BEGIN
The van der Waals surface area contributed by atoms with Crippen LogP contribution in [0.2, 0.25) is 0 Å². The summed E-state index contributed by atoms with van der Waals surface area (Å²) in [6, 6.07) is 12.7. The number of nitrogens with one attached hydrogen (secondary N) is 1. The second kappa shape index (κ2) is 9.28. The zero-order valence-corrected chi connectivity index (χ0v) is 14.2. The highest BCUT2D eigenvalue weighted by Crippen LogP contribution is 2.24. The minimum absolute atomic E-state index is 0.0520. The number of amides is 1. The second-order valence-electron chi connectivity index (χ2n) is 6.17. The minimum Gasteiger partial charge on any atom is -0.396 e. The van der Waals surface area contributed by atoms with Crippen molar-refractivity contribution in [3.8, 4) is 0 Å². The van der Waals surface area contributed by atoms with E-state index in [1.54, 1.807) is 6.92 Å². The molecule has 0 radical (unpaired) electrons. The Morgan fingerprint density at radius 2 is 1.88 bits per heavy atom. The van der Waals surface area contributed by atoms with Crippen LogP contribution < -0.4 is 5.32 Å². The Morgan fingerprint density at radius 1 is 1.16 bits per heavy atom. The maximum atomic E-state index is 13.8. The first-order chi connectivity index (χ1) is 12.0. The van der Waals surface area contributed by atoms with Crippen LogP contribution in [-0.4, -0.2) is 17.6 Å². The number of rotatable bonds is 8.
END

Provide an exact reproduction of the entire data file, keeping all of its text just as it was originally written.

The van der Waals surface area contributed by atoms with Crippen LogP contribution in [0.2, 0.25) is 0 Å². The summed E-state index contributed by atoms with van der Waals surface area (Å²) in [6, 6.07) is 12.7. The number of nitrogens with one attached hydrogen (secondary N) is 1. The second kappa shape index (κ2) is 9.28. The zero-order valence-corrected chi connectivity index (χ0v) is 14.2. The highest BCUT2D eigenvalue weighted by Crippen LogP contribution is 2.24. The minimum absolute atomic E-state index is 0.0520. The number of amides is 1. The second-order valence-electron chi connectivity index (χ2n) is 6.17. The minimum Gasteiger partial charge on any atom is -0.396 e. The van der Waals surface area contributed by atoms with Crippen molar-refractivity contribution in [3.8, 4) is 0 Å². The van der Waals surface area contributed by atoms with E-state index in [1.54, 1.807) is 6.92 Å². The molecule has 0 radical (unpaired) electrons. The Morgan fingerprint density at radius 2 is 1.88 bits per heavy atom. The van der Waals surface area contributed by atoms with Crippen LogP contribution < -0.4 is 5.32 Å². The Morgan fingerprint density at radius 1 is 1.16 bits per heavy atom. The maximum atomic E-state index is 13.8. The first-order chi connectivity index (χ1) is 12.0. The van der Waals surface area contributed by atoms with Crippen LogP contribution in [-0.4, -0.2) is 17.6 Å². The number of rotatable bonds is 8.